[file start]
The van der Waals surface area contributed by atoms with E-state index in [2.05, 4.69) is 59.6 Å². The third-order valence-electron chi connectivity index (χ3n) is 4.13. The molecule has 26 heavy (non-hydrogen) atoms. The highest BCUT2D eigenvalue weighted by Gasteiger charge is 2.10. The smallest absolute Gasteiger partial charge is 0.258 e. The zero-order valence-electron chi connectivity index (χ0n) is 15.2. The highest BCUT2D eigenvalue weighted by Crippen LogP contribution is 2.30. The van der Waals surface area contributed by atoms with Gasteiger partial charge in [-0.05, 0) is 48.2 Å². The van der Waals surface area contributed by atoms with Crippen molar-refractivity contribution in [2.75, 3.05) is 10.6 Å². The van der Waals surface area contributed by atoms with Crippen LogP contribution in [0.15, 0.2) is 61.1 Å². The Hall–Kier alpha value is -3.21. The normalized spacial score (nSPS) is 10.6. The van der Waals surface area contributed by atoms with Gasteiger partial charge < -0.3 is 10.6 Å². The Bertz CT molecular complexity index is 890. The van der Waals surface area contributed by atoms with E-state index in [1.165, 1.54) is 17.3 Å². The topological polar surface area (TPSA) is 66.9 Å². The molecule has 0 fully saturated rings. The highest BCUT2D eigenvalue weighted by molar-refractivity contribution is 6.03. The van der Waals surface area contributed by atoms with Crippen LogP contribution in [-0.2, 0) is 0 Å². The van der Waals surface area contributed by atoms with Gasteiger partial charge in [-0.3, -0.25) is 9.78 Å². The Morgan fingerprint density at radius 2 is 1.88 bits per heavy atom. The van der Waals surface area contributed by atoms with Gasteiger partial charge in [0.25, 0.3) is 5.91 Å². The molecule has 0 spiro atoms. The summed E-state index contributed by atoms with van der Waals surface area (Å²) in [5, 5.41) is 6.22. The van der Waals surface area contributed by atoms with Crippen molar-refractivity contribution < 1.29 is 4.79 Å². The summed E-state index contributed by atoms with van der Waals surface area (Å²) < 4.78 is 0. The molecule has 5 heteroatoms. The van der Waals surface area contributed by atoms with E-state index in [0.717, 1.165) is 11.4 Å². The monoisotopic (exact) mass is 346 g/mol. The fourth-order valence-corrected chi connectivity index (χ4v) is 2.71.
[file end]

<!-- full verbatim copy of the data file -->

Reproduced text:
The van der Waals surface area contributed by atoms with E-state index in [2.05, 4.69) is 59.6 Å². The third-order valence-electron chi connectivity index (χ3n) is 4.13. The molecule has 26 heavy (non-hydrogen) atoms. The highest BCUT2D eigenvalue weighted by Gasteiger charge is 2.10. The smallest absolute Gasteiger partial charge is 0.258 e. The zero-order valence-electron chi connectivity index (χ0n) is 15.2. The highest BCUT2D eigenvalue weighted by Crippen LogP contribution is 2.30. The van der Waals surface area contributed by atoms with Gasteiger partial charge in [-0.05, 0) is 48.2 Å². The van der Waals surface area contributed by atoms with Crippen molar-refractivity contribution in [2.75, 3.05) is 10.6 Å². The van der Waals surface area contributed by atoms with Crippen LogP contribution in [0.15, 0.2) is 61.1 Å². The Hall–Kier alpha value is -3.21. The normalized spacial score (nSPS) is 10.6. The van der Waals surface area contributed by atoms with Gasteiger partial charge < -0.3 is 10.6 Å². The Bertz CT molecular complexity index is 890. The van der Waals surface area contributed by atoms with E-state index in [1.165, 1.54) is 17.3 Å². The topological polar surface area (TPSA) is 66.9 Å². The molecule has 0 fully saturated rings. The highest BCUT2D eigenvalue weighted by molar-refractivity contribution is 6.03. The van der Waals surface area contributed by atoms with Crippen LogP contribution in [-0.2, 0) is 0 Å². The van der Waals surface area contributed by atoms with Gasteiger partial charge in [-0.3, -0.25) is 9.78 Å². The Morgan fingerprint density at radius 2 is 1.88 bits per heavy atom. The van der Waals surface area contributed by atoms with Gasteiger partial charge in [0.25, 0.3) is 5.91 Å². The molecule has 0 spiro atoms. The summed E-state index contributed by atoms with van der Waals surface area (Å²) in [5, 5.41) is 6.22. The van der Waals surface area contributed by atoms with Crippen molar-refractivity contribution < 1.29 is 4.79 Å². The summed E-state index contributed by atoms with van der Waals surface area (Å²) < 4.78 is 0. The molecule has 5 heteroatoms. The van der Waals surface area contributed by atoms with E-state index in [0.717, 1.165) is 11.4 Å². The monoisotopic (exact) mass is 346 g/mol. The fourth-order valence-corrected chi connectivity index (χ4v) is 2.71.